Sun Tzu and “The Art of Small Business”

0548d8fGuest Author: Bryan Clayton

Bryan Clayton is a serial Entrepreneur and Co-founder of GreenPal

He helps consumers source lawncare providers via an online marketplace.

 

 

“So in war, the way is to avoid what is strong, and strike at what is weak.” ― Sun Tzu, The Art of War

ID-10031660

On the battlefield 2500 years ago Sun Tzu could not have ever known that his philosophies and teachings on warfare strategy would be immortal doctrines implemented into business strategy today.  His ancient text, The Art of War, has been highly regarded as a source of insightful strategic thinking for the Business world. But what do military generals and entrepreneurs have in common?  Are there parallels that can be drawn from military strategy and entrepreneurialism? Anyone who has ran a business knows the feeling that sometimes its outright war. Businesses by nature are competitive with each another. Sun Tzu’s thesis is to “win all without fighting,” or to win market share without heading into a bloody battle against your competitors.

Sizing up the competition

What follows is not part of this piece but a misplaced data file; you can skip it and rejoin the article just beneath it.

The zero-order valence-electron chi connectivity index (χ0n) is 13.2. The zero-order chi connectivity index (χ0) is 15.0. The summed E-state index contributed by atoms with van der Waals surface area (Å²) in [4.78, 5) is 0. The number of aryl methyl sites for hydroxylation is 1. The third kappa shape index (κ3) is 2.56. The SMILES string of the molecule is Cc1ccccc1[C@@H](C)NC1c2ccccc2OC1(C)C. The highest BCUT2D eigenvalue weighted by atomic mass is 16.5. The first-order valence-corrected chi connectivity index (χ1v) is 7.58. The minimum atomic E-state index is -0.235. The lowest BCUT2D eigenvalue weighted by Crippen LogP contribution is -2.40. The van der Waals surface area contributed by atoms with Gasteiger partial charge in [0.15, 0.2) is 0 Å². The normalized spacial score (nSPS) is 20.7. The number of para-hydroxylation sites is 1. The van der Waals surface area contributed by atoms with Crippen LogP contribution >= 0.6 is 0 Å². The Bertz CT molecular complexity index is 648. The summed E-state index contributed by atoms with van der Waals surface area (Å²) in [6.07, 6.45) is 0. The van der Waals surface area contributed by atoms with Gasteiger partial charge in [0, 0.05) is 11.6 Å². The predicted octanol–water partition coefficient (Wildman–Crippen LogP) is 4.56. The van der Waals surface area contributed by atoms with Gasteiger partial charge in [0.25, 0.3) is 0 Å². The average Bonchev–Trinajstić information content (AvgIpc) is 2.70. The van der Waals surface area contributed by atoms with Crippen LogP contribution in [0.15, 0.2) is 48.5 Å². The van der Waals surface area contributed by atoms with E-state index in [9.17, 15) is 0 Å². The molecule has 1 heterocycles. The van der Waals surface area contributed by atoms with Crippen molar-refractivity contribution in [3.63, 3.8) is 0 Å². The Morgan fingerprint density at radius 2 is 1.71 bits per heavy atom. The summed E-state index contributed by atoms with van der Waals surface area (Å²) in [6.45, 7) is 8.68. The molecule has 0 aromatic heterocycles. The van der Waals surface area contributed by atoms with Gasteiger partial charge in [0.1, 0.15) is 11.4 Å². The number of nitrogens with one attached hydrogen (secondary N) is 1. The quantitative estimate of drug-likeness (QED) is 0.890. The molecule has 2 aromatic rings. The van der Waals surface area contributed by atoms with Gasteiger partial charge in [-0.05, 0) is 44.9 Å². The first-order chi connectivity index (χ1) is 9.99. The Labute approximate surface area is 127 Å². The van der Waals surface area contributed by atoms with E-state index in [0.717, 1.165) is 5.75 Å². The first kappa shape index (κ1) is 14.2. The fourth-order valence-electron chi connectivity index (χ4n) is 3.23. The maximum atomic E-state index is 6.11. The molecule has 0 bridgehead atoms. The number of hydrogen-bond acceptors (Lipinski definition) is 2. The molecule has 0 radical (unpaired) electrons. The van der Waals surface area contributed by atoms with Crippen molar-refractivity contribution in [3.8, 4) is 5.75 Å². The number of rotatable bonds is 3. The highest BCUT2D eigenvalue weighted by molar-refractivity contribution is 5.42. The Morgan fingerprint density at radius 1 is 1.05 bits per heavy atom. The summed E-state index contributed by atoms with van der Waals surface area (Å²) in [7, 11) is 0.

Sun Tzu says, If you know the enemy and know yourself, you need not fear the result of a hundred battles.”

Sun Tzu advises us to intensely observe our competitors to identify what areas in the market place they are underserving, mainly with the intention to avoid a head on conflict, and a possible financial bloodbath.  By utilizing innovative technologies and consumer trends, he advises us to “know our competition’s weakness as well as our own, and more importantly, our strengths.” Ultimately, the discipline is to attack the opportunities in the marketplace underserved by competition, while not confronting your competition directly on their strengths.  

New Product Development

Sun Tzu says, “Victorious warriors win first and then go to war, while defeated warriors go to war first and then seek to win.”

Sun Tzu’s teachings educate entrepreneurs as to the practicality of lean product development methodology. In its essence lean product development is creating a minimal version of the product with basic, core features. Starting by test launching that product to gain early user feedback while improving it little by little throughout the user feedback cycle process. This conserves resources and aligns the team’s attention on the actual product itself. Once the product is improved time and time again to a version with features influenced by user feedback, then it will be perfected for a full scale launch.  This is a “win” before going to war.  Sun Tzu says, “Defeated warriors go to war first and then seek to win.”

Team Building

Sun Tzu Says, “Regard your soldiers as your children, and they will follow you into the deepest valleys; look upon them as your own beloved sons, and they will stand by you even unto death”